I am not bah humbug but I think I have not been enjoying the lead up to Christmas this year. I am leaning more towards the advent quiet contemplation and reflection way of doing things. (As opposed to the stuff yourself with tiny chocolates and stress yourself out at the shops kind.) This is all well and good since Christmas this year is a much smaller affair, but it doesn’t really help with the gifts.
All the thinking has led to some awkward questions. Like how does running around spending money we don’t really have on things people probably don’t want but are too polite to admit it actually fit in to a life of authenticity, acceptance, love and faith. Here have this bit of tat so I can say I bought you something? Is that who I want to be? is that who I want to encourage other people to be?
So what are the helpful questions then? What do we ask that leads to kindness, goodness, gratitude? Is there a way to give gifts so that we are growing the relationship rather than just going through the motions, or worse yet assuaging the guilt?
Because gifts should ultimately be about saying here is a little bit of me for you to have, to do with as you please. Sometimes we can think that for a gift to be meaningful, it has to cost us something. Time. Money. Energy. By this argument, most of my friends (and definitely The Dude) would be in trouble. I can be time and energy poor and we won’t talk about the money. At Christmas, there are always more people to buy for than money in the bank.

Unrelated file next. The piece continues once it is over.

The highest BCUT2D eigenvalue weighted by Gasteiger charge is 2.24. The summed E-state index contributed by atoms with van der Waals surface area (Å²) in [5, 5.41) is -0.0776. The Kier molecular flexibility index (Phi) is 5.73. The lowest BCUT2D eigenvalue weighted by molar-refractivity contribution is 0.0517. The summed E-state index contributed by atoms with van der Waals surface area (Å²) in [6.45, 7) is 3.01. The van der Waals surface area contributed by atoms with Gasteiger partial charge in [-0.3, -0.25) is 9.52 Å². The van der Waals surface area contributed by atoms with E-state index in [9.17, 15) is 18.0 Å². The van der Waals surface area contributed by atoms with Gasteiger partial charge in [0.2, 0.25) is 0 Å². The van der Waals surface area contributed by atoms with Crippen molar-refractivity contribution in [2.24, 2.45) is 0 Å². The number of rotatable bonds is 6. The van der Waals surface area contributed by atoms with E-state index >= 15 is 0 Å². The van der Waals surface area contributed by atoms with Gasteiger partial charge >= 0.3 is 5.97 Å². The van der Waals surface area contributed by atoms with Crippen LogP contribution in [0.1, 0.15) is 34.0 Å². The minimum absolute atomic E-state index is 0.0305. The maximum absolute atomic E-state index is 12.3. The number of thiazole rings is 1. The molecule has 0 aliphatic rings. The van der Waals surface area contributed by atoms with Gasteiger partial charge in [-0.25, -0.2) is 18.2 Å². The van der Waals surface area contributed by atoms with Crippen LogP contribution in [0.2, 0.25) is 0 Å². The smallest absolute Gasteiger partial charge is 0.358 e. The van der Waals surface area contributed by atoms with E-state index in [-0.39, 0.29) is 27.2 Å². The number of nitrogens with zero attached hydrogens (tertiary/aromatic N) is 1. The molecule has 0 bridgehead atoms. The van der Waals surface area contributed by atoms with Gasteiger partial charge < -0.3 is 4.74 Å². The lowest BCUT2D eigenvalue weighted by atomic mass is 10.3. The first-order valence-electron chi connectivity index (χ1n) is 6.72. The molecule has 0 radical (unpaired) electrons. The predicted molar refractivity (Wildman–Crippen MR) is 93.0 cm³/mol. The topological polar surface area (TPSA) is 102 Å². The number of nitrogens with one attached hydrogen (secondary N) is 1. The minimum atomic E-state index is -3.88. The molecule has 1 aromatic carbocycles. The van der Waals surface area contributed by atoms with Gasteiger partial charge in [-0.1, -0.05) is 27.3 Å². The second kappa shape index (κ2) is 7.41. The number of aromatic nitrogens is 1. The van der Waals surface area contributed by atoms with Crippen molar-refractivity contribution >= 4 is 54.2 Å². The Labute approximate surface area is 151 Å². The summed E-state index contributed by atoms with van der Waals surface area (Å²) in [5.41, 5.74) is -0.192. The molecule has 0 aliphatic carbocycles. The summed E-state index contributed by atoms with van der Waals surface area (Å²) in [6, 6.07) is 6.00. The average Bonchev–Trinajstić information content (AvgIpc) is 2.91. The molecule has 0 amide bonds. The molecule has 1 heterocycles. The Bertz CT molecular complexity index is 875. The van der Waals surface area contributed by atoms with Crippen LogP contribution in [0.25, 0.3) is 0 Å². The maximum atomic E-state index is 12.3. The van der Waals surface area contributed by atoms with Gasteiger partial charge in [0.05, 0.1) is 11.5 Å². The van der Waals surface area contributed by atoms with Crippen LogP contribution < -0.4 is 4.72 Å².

But what if the gift was about meaning? Memories? Moments? I could think of who I am and who you are and give according to that. Give the best of me to help you become the best of you. Because the best things in life aren’t always things. And when they are, it’s not always the thing but the possibility that thing brings.
A mug of coffee with a friend .
A secret recipe.
A pile of laundry folded.
Now those are gifts I can give. Okay maybe not the laundry one!